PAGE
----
IS claims responsiblity for Florida nightclub attack in United States
Islamic State (IS) terrorist group has claimed the responsibility for the shootings in which at least 50 people were killed and 53 others injured when a "lone wolf" gunman opened fire early on Sunday in a gay nightclub in Orlando, Florida, where a state of emergency has been declared
New York: Islamic State (IS) terrorist group has claimed the responsibility for the shootings in which at least 50 people were killed and 53 others injured when a "lone wolf" gunman opened fire early on Sunday in a gay nightclub in Orlando, Florida, where a state of emergency has been declared.
Lights from police vehicles light up the scene infront of the Pulse club in Orlando, Florida on June 12, 2016. AFP/ Photo
In a message published on the group’s semi-official news agency, Amaq, it described gunman Omar Mateen as a “soldier of the caliphate”, The Telegraph (UK) reported.
Although the statement did not clarify Mateen’s relation to the group, but the language appeared to suggest he was viewed as a lone wolf attacker.
The gunman Omar Mateen, 29, was killed by a SWAT team after he took hostages at Pulse, a popular gay night club.
It is believed that the suspect, who was a US citizen from the Florida town of Port St Lucie and was of Afghan descent, was not on a terrorism watch list, although he was being investigated for an unrelated criminal act, BBC reported.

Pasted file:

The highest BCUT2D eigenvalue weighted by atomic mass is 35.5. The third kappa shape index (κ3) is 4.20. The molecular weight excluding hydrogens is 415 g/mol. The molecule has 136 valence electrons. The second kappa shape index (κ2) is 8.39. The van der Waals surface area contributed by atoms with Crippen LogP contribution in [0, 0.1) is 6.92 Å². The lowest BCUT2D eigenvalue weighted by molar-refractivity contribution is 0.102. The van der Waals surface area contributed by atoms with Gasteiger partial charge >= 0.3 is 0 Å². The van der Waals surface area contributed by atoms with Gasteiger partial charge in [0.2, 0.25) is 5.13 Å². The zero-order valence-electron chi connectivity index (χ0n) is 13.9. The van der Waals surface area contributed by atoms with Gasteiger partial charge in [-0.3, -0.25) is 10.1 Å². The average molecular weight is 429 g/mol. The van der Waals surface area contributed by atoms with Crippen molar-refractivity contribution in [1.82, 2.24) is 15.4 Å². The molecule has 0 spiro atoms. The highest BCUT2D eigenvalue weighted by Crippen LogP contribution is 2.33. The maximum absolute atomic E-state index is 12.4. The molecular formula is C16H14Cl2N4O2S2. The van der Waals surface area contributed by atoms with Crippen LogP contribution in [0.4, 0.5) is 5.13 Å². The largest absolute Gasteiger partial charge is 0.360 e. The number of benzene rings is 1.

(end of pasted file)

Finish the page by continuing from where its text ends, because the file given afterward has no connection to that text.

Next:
Officials said the killings were likely to be ideologically motivated, though there was no information that the gunman was associated with a particular group.
He was armed with an assault rifle, a handgun and an unspecified "device", said officials.
"It appears he was organised and well-prepared," Orlando Police Chief John Mina said.
The shooter's father told NBC News: "This has nothing to do with religion."
Mir Seddique said Omar Mateen had been angry when he saw two men kissing in Miami recently.
"We are saying we are apologising for the whole incident. We weren't aware of any action he is taking. We are in shock like the whole country," Seddique told NBC News .
US President Barack Obama was briefed on the mass shooting, which police described as an act of terrorism.
"Our thoughts and prayers are with the families and loved ones of the victims. The President asked to receive regular updates as the FBI, and other federal officials, work with the Orlando Police to gather more information," said a statement by Barack Obama's press secretary.
US Congressman Alan Grayson said it was "no coincidence" the attack happened in a gay club.
Relatives were gathering at local hospitals desperate for news of their loved ones.
Many had received calls and texts from loved ones inside the club as the siege began, and some have heard nothing since.
The death toll given by Mayor Dyer means that the Orlando attack surpasses the 2007 massacre at Virginia Tech which left 32 people dead.
"Today we are dealing with something that we never imagined and is unimaginable," he said, adding that there was "an enormous amount of havoc" and "blood everywhere".
"Because of the scale of the crime I've asked the [Florida] governor to declare a state of emergency," he said.
"We're also issuing a state of emergency for the city of Orlando so that we can bring additional resources to bear to deal with the aftermath."